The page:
The CEO of the second-largest US automobile company called on the federal government to set standards for fully automatic or semi-autonomous vehicles to enhance the safety of electronic driving systems. By urging federal regulations, Ford CEO Jim Farley became the most compelling car.
Executives have publicly acknowledged the need for more rigorous monitoring of emerging technologies, which is becoming more and more common on American roads when questions about the potential risks of motorists arise. In limited areas, the company began to implement automated transportation services.
Farley made the above remarks in an interview with the Associated Press after the regulators of Tesla’s partially automated “autonomous driving” driver assistance system conducted a rigorous review, which involved a series of high-profile crashes. Tesla also uses selected car owners to test its “self-driving” software on public roads. When asked if federal regulations are needed, Fary said: “Absolutely.”
He said of fully autonomous vehicles: “Today, the regulations of every state are the same.” They are really for the development of technology, not for the big Designed to deploy the technology on a large scale. “He suggested that lawmakers and the National Highway Traffic Safety Administration are too slow. “Time is of the essence.
Farley said he explained that Argo AI, an autonomous vehicle company in which Ford is a major investor, is rapidly advancing the development of technology that will enable Ford to start autonomous transportation services. Argo is using artificial backup driving in six cities in the United States.
They are testing self-driving cars, hoping to prepare Ford to provide driverless transportation sometime next year. In the Phoenix area, Alphabet’s Waymo already provides limited, fully autonomous travel services, and Ford will provide “Blue Cruise” later this year, which is its own partially automated highway driving system, and Like Tesla’s autopilot, it can keep the car centered.
In their driveway and within a safe distance behind the traffic in front of them. With Blue Cruise, the driver can let go. But unlike autonomous driving, they will be monitored by cameras to ensure that they are being watched. Farley said: “We have conducted tests to make the system and its implementation more comfortable.” Tesla said that Ford will conduct its own tests before implementing this technology.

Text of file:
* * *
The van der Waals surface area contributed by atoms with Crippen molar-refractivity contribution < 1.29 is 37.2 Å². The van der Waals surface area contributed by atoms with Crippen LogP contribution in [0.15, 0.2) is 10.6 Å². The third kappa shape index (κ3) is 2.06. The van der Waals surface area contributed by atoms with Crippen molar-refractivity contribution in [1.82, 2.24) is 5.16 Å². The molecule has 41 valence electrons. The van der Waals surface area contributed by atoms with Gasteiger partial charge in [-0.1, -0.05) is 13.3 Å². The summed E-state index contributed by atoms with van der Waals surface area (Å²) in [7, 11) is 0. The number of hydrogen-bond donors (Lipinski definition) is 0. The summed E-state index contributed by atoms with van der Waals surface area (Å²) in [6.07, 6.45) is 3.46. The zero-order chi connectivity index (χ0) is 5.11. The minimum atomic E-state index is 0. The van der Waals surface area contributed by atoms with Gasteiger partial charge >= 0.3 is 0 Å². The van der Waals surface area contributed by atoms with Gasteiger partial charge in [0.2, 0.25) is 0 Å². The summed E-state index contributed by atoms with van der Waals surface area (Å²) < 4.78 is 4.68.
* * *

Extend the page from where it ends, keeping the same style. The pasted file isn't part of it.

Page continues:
He said: “We don’t want customers to conduct any tests.” Drivers often frustrate Tesla’s surveillance work by detecting the hands on the steering wheel. Earlier this month, a man was arrested in California when a police officer found his Tesla on the highway. The man was sitting in the back seat and no one was behind the steering wheel.
The man told the Associated Press that his car is fully self-driving and designed to sit in the back seat, but this is not the case. Tesla has clearly told California regulators that “autonomous driving” and “fully autonomous driving” auxiliary systems and drivers must be prepared to intervene. A message was left on Friday demanding that Tesla be disbanded, and Tesla has disbanded its media relations department.
The position of rules and regulations is unique in the automotive industry, and it generally leans towards voluntary rules and regulations. There are no federal regulations specifically governing electronic driving systems, although they are subject to safety standards that cover all vehicles.
The industry’s largest industry association, the Automotive Innovation Alliance, proposed voluntary guidelines for some automated systems last month. The government’s National Highway Traffic Safety Administration relies on voluntary cooperation and takes a laissez-faire approach so as not to hinder life-saving innovation, but some in the industry are calling for regulation.
Dan Ammann, CEO of GM’s self-driving subsidiary Cruise, told Bloomberg Television in April that it is important for the United States and other countries to develop a “clear regulatory path”. Amman said the regulations are necessary for the United States to maintain its leadership. In 2015, Volvo Cars CEO Hakan Samuelsson claimed that intricate national regulations and lack of US federal oversight could slow the development and launch of autonomous vehicles.
However, at the inauguration of Joe Biden, the National Highway Traffic Safety Administration (NHTSA) stated that it is conducting new research on automated systems. Since then, the agency has sent investigators to review at least four crashes involving Tesla, including at least suspected of autonomous driving, and is seeking public opinions on the development of safety principles for autonomous vehicles.
In recent years, the National Highway Traffic Safety Administration (NHTSA) has dispatched teams to deal with 29 Tesla accidents. Farley said he was pleased with the renewed interest in regulations. “We are very encouraged by the large-scale deployment of the new government leaders.” He said self-driving cars.